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March 09, 2018

Shaq Griffin captured nation’s heart with stirring story of overcoming adversity

ATLANTIC CITY — It will never leave him. Then again, it shouldn’t.

Shaquem Griffin, the standout linebacker out of the University of Central Florida, often goes back to when he was a seven-year-old playing weight-league football. He heard the opposing coach say that “football is a two-handed player game, not a one-handed player game.”

This was a grown man telling this to a child with a colossal burden on his tiny shoulders.

Griffin only has one hand.

When he was making national headlines bench pressing 225 pounds 20 times at the NFL Combine, when he was tearing down the track for a 4.38-second time in the 40-yard dash, when he was ripping through opposing offenses on his way to second-team All-American in 2017, Griffin recalled his youth football days.

Griffin, the younger twin brother by a minute of Seattle Seahawks defensive back Shaquil, was born with amniotic band syndrome, a congenital disorder that constricts the appendages, including fingers and toes. When Shaquem was four years old, his parents decided to have his left hand amputated to alleviate the excruciating pain he felt every day.

It hasn’t stopped him.

On Friday, Shaquem Griffin was honored by the prestigious Maxwell Club with the 2018 Uplifting Athletes Rare Disease Champion trophy at the annual awards gala at The Tropicana Casino and Resort in Atlantic City. Also receiving awards were Eagles’ head coach Doug Pederson as the NFL’s Coach of the Year; Eagles’ quarterback Carson Wentz as the NFL Player of the Year; Taron Vincent, former Eagle defensive back Troy Vincent’s son, as the national high school defensive Player of the Year; Penn receiver Justin Watson as the Brian Westbrook Tri-State Collegiate Player; and Delaware Valley University head coach Duke Greco as the Tri-State Coach of the Year.

But for Griffin, who is being projected to be a fifth- or sixth-round NFL Draft pick, the honor carries more value because of all the times as a youth, and even now, when he’s been told he “can’t do it.”

“I’ve been battling that label my whole life,” admitted Griffin, the 2016 Defensive Player of the Year in the American Athletic Conference, where Temple plays. “I had grown men telling me, whether I was a five-, six-, seven-, eight-year old, what a kid can and cannot do. That can be tough.

“Other kids could never bully me because of Shaquil, he was like my bodyguard. He never let anyone talk to me or try and bully me. There were a lot of tears growing up," he said. "I deal with it. You live through it. I remember the time when I was seven, and the opposing team’s head coach checked my weight. He said I was over, when I knew that I wasn’t."

Griffin made weight. That’s when the opposing coach said he shouldn't be playing with one hand.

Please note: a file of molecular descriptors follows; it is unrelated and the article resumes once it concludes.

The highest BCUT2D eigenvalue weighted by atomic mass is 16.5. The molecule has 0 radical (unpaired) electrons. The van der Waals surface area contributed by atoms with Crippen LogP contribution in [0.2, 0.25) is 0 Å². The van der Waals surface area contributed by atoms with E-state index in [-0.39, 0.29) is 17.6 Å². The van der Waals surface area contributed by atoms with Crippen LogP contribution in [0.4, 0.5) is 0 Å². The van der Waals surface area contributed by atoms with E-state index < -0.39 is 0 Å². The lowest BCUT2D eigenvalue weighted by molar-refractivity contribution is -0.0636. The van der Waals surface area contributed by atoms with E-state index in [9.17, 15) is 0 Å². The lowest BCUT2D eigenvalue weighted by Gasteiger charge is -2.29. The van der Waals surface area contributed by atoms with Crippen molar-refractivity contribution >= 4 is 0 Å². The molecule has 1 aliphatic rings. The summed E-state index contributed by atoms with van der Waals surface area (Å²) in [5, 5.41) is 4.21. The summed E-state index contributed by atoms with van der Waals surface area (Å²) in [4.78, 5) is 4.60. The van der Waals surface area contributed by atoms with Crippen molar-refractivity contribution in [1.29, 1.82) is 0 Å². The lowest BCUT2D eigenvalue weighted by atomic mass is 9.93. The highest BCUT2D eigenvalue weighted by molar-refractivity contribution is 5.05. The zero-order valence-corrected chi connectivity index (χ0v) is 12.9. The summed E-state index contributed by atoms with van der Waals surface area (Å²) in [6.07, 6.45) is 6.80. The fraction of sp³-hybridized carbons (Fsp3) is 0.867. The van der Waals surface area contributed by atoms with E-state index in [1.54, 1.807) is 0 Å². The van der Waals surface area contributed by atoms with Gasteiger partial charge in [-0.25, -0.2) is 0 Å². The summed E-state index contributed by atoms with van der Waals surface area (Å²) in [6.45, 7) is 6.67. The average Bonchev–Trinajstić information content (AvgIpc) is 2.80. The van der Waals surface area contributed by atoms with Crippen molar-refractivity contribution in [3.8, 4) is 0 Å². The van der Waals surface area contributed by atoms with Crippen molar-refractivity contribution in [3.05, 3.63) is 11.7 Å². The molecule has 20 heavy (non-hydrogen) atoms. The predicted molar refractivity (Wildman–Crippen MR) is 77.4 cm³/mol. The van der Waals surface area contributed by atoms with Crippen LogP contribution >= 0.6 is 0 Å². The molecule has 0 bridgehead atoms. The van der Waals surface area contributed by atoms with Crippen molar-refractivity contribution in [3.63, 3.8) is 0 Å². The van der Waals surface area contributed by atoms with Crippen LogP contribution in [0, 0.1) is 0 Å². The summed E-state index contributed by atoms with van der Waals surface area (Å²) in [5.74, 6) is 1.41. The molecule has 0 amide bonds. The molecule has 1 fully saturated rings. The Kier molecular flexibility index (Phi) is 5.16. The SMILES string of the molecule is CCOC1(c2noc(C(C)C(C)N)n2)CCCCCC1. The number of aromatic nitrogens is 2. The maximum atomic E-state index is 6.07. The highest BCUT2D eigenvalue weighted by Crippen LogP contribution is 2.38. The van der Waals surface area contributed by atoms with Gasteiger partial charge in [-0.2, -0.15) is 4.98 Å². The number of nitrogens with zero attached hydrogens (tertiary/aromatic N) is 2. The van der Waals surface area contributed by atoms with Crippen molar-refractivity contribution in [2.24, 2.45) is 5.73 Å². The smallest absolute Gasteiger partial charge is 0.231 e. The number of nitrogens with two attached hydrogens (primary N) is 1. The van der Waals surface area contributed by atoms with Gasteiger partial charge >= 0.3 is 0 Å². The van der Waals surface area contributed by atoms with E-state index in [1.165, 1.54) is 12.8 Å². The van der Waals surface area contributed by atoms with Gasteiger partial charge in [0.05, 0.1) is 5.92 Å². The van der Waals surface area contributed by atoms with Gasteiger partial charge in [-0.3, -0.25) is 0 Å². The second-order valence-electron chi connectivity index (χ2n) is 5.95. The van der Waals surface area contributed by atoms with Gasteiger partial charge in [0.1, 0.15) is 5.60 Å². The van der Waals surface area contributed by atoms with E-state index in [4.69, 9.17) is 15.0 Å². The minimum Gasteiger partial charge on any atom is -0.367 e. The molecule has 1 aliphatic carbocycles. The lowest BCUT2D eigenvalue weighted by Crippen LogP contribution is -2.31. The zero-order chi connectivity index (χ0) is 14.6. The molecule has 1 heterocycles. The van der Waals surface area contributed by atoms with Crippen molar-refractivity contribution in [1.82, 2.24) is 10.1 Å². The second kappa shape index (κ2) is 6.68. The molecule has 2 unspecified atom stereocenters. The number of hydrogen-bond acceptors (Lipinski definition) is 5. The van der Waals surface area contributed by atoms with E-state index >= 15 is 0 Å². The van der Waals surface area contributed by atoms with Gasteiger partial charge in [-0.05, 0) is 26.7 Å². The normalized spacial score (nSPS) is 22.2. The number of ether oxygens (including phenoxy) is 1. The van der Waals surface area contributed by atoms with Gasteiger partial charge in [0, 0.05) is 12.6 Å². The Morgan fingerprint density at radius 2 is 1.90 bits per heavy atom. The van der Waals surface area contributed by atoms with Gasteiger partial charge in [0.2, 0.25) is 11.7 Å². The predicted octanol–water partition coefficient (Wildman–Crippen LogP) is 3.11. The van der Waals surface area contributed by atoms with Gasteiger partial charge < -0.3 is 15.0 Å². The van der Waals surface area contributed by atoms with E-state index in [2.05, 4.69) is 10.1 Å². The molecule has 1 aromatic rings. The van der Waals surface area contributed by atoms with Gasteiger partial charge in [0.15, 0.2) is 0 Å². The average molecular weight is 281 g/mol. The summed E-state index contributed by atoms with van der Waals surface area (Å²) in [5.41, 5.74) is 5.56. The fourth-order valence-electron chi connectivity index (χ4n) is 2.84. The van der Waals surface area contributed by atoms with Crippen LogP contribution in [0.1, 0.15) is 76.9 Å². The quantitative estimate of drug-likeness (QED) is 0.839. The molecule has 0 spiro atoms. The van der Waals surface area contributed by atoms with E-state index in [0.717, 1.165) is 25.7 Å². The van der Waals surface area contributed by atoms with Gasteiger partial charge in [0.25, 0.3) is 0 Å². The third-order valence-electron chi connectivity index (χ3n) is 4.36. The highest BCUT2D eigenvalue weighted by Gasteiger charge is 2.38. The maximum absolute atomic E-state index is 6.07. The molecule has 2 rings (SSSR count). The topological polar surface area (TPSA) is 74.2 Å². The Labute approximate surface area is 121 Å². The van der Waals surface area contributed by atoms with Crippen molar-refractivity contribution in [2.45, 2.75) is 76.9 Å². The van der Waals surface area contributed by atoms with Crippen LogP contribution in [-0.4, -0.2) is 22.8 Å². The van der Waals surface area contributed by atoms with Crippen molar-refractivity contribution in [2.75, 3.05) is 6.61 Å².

"Once I found that out, I got my first-career interception ever to literally end the game," he said. "That’s when I knew and said to myself, ‘That’s the last time someone will doubt what I can do.’”


The Eagles have a need at linebacker. And Griffin doesn’t mind wearing green. 

“Right now, the NFL feedback is all over the place,” said Griffin, who had a formal interview with the Eagles, according to “I will say green is a good color for me, I will say that.”

It’s tough to differentiate Shaquil from Shaquem, or Shaq, as most call him. Their NFL Combine numbers are similar, their size and facial features are almost identical and their bond seems unbreakable. Shaquil wasn’t going to accept any scholarship offers unless Shaquem was offered, too.

“I’m definitely proud of Shaquem,” Shaquil Griffin said. “I’m definitely an over-protective brother and I have his back, but I don’t I have to beat up anyone for him today. I will never let anyone or anything ever happen to him. I get a little emotional knowing what he’s done and what he’s accomplished.

“Nothing he does surprises me," he continued. "The emotional ride is where I know he’s come from and where he is today. I want him to get the opportunity to play in the NFL. Whatever team picks him up, they’re going to get someone special, whether it’s the Eagles or the Seattle Seahawks.”

Shaquem Griffin will be introduced by USC long snapper Jake Olson, who made national news this past football season because he is blind.

The Tri-State Player of the Year also caps a great season by Penn’s Justin Watson, who is going to be on a few NFL draft boards next month.

“This has been an incredible experience,” said Watson, who will graduate from Penn in May with a degree in finance. “Being from Philly, and you hear about this event all of the time, it’s great to be a part of it. The goal is something I always had in the back of my mind, probably from my sophomore year at Penn. It’s great seeing all of the hard work pay off.”